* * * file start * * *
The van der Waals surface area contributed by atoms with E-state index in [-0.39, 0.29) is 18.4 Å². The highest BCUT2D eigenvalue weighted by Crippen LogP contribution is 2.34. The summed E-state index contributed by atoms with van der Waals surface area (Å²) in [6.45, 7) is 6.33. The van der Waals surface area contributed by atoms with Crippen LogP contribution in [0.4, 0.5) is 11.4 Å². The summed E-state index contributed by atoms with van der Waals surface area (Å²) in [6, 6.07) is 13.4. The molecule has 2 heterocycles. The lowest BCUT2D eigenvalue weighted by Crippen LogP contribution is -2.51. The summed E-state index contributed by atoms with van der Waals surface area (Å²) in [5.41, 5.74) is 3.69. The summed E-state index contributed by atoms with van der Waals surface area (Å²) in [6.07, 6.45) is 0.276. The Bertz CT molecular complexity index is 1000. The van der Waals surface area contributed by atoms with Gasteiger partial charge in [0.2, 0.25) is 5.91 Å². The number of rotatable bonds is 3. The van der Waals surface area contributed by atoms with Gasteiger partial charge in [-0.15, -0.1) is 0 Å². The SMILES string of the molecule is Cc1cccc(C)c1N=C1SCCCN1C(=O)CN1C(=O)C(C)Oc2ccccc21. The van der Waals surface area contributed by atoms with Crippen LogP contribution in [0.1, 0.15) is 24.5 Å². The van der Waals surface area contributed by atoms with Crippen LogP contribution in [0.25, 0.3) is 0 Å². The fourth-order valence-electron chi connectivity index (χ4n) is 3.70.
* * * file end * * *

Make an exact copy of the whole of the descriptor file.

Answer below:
The van der Waals surface area contributed by atoms with E-state index in [-0.39, 0.29) is 18.4 Å². The highest BCUT2D eigenvalue weighted by Crippen LogP contribution is 2.34. The summed E-state index contributed by atoms with van der Waals surface area (Å²) in [6.45, 7) is 6.33. The van der Waals surface area contributed by atoms with Crippen LogP contribution in [0.4, 0.5) is 11.4 Å². The summed E-state index contributed by atoms with van der Waals surface area (Å²) in [6, 6.07) is 13.4. The molecule has 2 heterocycles. The lowest BCUT2D eigenvalue weighted by Crippen LogP contribution is -2.51. The summed E-state index contributed by atoms with van der Waals surface area (Å²) in [5.41, 5.74) is 3.69. The summed E-state index contributed by atoms with van der Waals surface area (Å²) in [6.07, 6.45) is 0.276. The Bertz CT molecular complexity index is 1000. The van der Waals surface area contributed by atoms with Gasteiger partial charge in [0.2, 0.25) is 5.91 Å². The number of rotatable bonds is 3. The van der Waals surface area contributed by atoms with Gasteiger partial charge in [-0.15, -0.1) is 0 Å². The SMILES string of the molecule is Cc1cccc(C)c1N=C1SCCCN1C(=O)CN1C(=O)C(C)Oc2ccccc21. The van der Waals surface area contributed by atoms with Crippen LogP contribution in [0.1, 0.15) is 24.5 Å². The van der Waals surface area contributed by atoms with Crippen LogP contribution in [0.25, 0.3) is 0 Å². The fourth-order valence-electron chi connectivity index (χ4n) is 3.70.